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Looking at the von Neumann–Bernays–Gödel (NBG) axioms of Set Theory in Wikipedia I noticed that it has two axioms of permutation: one for circular permutations and another for transpositions.

On the other hand, it is well-known that the group of finitary permutations of $\omega$ is generated by transpositions only.

So my question: Can those two permutation axioms in NBG be replaced by a single axiom? (In order to minimize the number of axioms).

Or at least, can the axiom of transposition:

$\forall A\;\exists B\;\forall x\;\forall y\;\forall z\;((x,y,z)\in B\;\Leftrightarrow\;(x,z,y)\in A)$

be replaced by the simpler one:

$\forall A\;\exists B\;\forall x\;\forall y\;((x,y)\in B\;\Leftrightarrow\;(y,x)\in A)$?


Added in Edit. It seems that two permutation axioms of NBG can be replaced by the following their versions:

The classes $\{((x_1,x_2,x_3),(x_3,x_2,x_1)):x_1,x_2,x_3\in\mathbf V\}$ and $\{((x_1,x_2,x_3),(x_1,x_3,x_2)):x_1,x_2,x_3\in \mathbf V\}$ exist. Of course those axioms can be written via formulas, which will have only one existentional quantifier instead of $\forall\mathbf A \exists\mathbf B$ in the original axioms.


Added in Next Edit. Reading the paper of Kanamori about Bernays I discovered (for myself) that the

Axiom of Inversion: for every class $X$ the class $\{(y,x):(x,y)\in X\}$ exists;

and

Axiom of Associativity: for every class $X$ the class $\{((x,y),z):(x,(y,z))\in X\}$ exists;

that appeared in our discussion with Pace Nielsen, have been already included to the list of 20 axioms of Bernays in his 1931 letter to Godel who adopted Bernays' system but replaced the Axioms of Inversion and Associativity by the Axioms of Cyclic Permutation and Transposition. The Bernays axioms modified by Godel were later reproduced in the book of Mendelson who coined the name NBG and popularized this system in his classical textbook on Mathematical Logic.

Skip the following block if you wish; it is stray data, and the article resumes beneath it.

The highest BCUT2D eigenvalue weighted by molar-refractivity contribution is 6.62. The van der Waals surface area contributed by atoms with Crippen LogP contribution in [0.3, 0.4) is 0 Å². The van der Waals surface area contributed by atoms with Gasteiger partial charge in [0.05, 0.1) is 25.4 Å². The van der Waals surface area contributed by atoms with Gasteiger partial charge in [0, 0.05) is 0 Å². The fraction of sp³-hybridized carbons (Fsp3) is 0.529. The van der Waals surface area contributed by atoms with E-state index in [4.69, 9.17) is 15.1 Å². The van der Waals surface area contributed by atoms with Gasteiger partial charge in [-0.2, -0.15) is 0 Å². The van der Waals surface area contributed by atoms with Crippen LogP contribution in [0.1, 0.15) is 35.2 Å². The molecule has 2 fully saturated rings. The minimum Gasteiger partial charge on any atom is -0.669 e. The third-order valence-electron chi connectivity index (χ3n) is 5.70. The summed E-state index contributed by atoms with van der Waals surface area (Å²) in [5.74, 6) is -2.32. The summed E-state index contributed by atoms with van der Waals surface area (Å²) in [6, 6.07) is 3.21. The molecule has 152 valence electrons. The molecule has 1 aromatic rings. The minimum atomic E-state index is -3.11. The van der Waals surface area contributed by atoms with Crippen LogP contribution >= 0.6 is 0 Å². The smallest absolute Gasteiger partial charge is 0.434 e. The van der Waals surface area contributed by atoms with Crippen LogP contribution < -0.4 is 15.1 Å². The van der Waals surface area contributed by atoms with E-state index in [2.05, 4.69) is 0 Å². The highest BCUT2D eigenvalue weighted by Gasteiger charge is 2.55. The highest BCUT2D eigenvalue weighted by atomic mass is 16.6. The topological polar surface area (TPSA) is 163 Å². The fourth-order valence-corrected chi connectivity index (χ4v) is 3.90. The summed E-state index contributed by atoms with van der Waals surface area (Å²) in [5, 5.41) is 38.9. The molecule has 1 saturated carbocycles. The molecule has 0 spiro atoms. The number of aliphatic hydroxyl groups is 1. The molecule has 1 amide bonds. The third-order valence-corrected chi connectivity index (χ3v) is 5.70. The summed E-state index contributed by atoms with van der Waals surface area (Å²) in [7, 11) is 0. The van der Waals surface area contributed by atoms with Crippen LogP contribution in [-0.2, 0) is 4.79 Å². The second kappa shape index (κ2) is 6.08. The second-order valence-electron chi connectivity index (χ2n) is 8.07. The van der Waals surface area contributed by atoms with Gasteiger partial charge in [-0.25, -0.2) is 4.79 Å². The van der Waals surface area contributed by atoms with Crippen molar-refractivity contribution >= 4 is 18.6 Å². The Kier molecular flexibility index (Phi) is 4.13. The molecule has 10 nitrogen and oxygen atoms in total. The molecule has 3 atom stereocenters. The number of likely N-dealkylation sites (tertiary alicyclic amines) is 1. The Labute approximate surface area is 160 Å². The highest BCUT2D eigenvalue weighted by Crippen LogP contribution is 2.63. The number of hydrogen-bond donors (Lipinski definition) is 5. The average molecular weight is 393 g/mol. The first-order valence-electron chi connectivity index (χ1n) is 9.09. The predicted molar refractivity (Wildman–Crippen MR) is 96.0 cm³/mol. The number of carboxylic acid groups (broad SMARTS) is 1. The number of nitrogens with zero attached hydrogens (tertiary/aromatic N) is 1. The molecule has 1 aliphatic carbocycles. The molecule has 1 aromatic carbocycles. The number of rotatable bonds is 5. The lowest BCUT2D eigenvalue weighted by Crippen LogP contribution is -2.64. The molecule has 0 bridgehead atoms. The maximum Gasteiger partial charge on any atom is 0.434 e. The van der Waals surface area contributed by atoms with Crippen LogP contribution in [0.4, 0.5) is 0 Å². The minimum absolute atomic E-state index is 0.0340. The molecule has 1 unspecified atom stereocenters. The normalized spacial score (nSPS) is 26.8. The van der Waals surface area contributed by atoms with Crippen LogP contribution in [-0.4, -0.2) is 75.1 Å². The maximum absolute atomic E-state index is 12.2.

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    $\begingroup$ How many generators do you need for $S_3$? $\endgroup$ – Asaf Karagila Apr 8 at 18:17
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    $\begingroup$ @TarasBanakh I think Asaf's point is that the transposition axiom only includes one transposition (swapping second and third coordinates), and more generally a "one permutation per axiom" set-up will require two axioms. (And if we drop that setup, then we can just take the conjunction of the axioms.) $\endgroup$ – Noah Schweber Apr 8 at 18:29
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    $\begingroup$ Taras, any finite number of axioms can be replaced by one. Just take the conjunction... $\endgroup$ – Asaf Karagila Apr 8 at 18:32
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    $\begingroup$ You need infinitely many transpositions to generate the group of finitary permutations of $\omega$, hence it is a minor miracle that you can make do with only finitely many axioms at all; it certainly does not give a reason to think that you can reduce the two premutation axioms to one. $\endgroup$ – Emil Jeřábek Apr 8 at 18:34
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    $\begingroup$ Taras, over-optimisation can be a bad thing. Redundancies exist to make things easier. We include Replacement and Separation as axioms in ZFC because it's easier, and we don't have to go through the proof that Replacement implies Separation. Likewise for Pairing, or Empty Set. $\endgroup$ – Asaf Karagila Apr 9 at 8:35
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I believe that your intended question was something along the lines of whether or not the standard axioms can be simplified or reduced. This is in the spirit of Exercise 13.4 in Jech's "Set Theory", where one shows that some of the usual Gödel operations are definable in terms of the others.

So I interpret your questions as asking: Can we replace the two permutation axioms of NBG with a single axiom of the form $$ \forall A\ \exists B\ \forall x_1\ \forall x_2\ \dotsc\ \forall x_n\ ((x_1,x_2,\dotsc, x_n)\in B \leftrightarrow (x_{\sigma(1)},x_{\sigma(2)},\dotsc, x_{\sigma(n)})\in A) $$ where $\sigma\in S_n$ is some fixed permutation on $n$ letters, and $n$ is some fixed (meta) natural number. Or, perhaps more naturally, you would want to assert the existence of the class $$ \{((x_1,x_2,\dotsc, x_n),(x_{\sigma(1)},x_{\sigma(2)},\dotsc, x_{\sigma(n)}))\ :\ x_1,x_2,\dotsc,x_n\in V\}. $$ I'm also assuming that you still want to interpret ordered $n$-tuples in the usual way, (meta-)recursively using Kuratowski's trick.